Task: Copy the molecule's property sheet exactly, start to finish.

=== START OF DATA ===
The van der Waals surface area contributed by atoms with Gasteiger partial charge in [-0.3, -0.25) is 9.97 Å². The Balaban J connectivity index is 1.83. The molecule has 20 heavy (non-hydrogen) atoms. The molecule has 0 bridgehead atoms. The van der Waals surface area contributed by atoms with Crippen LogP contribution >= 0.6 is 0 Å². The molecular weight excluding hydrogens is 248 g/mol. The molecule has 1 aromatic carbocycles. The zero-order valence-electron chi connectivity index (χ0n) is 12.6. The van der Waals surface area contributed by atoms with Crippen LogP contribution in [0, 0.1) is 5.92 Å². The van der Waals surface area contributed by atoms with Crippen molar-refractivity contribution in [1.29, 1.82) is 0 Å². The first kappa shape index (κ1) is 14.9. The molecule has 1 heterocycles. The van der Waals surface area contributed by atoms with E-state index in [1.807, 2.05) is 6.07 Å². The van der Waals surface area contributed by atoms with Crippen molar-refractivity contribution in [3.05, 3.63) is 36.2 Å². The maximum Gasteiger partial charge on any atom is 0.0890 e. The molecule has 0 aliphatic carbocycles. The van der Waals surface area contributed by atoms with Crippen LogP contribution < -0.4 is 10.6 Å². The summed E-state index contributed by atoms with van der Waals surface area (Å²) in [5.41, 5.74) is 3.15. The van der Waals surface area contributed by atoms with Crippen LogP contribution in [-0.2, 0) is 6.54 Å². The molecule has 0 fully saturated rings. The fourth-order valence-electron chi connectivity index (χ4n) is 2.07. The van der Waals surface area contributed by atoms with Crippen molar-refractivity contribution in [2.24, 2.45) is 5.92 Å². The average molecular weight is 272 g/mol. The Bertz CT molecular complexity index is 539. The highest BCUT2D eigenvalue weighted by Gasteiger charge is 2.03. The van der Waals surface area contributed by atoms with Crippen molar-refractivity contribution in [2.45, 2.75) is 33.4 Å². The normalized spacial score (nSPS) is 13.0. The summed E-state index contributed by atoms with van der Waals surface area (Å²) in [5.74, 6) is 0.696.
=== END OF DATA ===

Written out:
The van der Waals surface area contributed by atoms with Gasteiger partial charge in [-0.3, -0.25) is 9.97 Å². The Balaban J connectivity index is 1.83. The molecule has 20 heavy (non-hydrogen) atoms. The molecule has 0 bridgehead atoms. The van der Waals surface area contributed by atoms with Crippen LogP contribution >= 0.6 is 0 Å². The molecular weight excluding hydrogens is 248 g/mol. The molecule has 1 aromatic carbocycles. The zero-order valence-electron chi connectivity index (χ0n) is 12.6. The van der Waals surface area contributed by atoms with Crippen LogP contribution in [0, 0.1) is 5.92 Å². The van der Waals surface area contributed by atoms with Crippen molar-refractivity contribution in [1.29, 1.82) is 0 Å². The first kappa shape index (κ1) is 14.9. The molecule has 1 heterocycles. The van der Waals surface area contributed by atoms with E-state index in [1.807, 2.05) is 6.07 Å². The van der Waals surface area contributed by atoms with Crippen molar-refractivity contribution in [3.05, 3.63) is 36.2 Å². The maximum Gasteiger partial charge on any atom is 0.0890 e. The molecule has 0 aliphatic carbocycles. The van der Waals surface area contributed by atoms with Crippen LogP contribution < -0.4 is 10.6 Å². The summed E-state index contributed by atoms with van der Waals surface area (Å²) in [5.41, 5.74) is 3.15. The van der Waals surface area contributed by atoms with Crippen LogP contribution in [-0.2, 0) is 6.54 Å². The molecule has 0 fully saturated rings. The fourth-order valence-electron chi connectivity index (χ4n) is 2.07. The van der Waals surface area contributed by atoms with Crippen molar-refractivity contribution in [2.24, 2.45) is 5.92 Å². The average molecular weight is 272 g/mol. The Bertz CT molecular complexity index is 539. The highest BCUT2D eigenvalue weighted by Gasteiger charge is 2.03. The van der Waals surface area contributed by atoms with Crippen molar-refractivity contribution in [2.45, 2.75) is 33.4 Å². The normalized spacial score (nSPS) is 13.0. The summed E-state index contributed by atoms with van der Waals surface area (Å²) in [5.74, 6) is 0.696.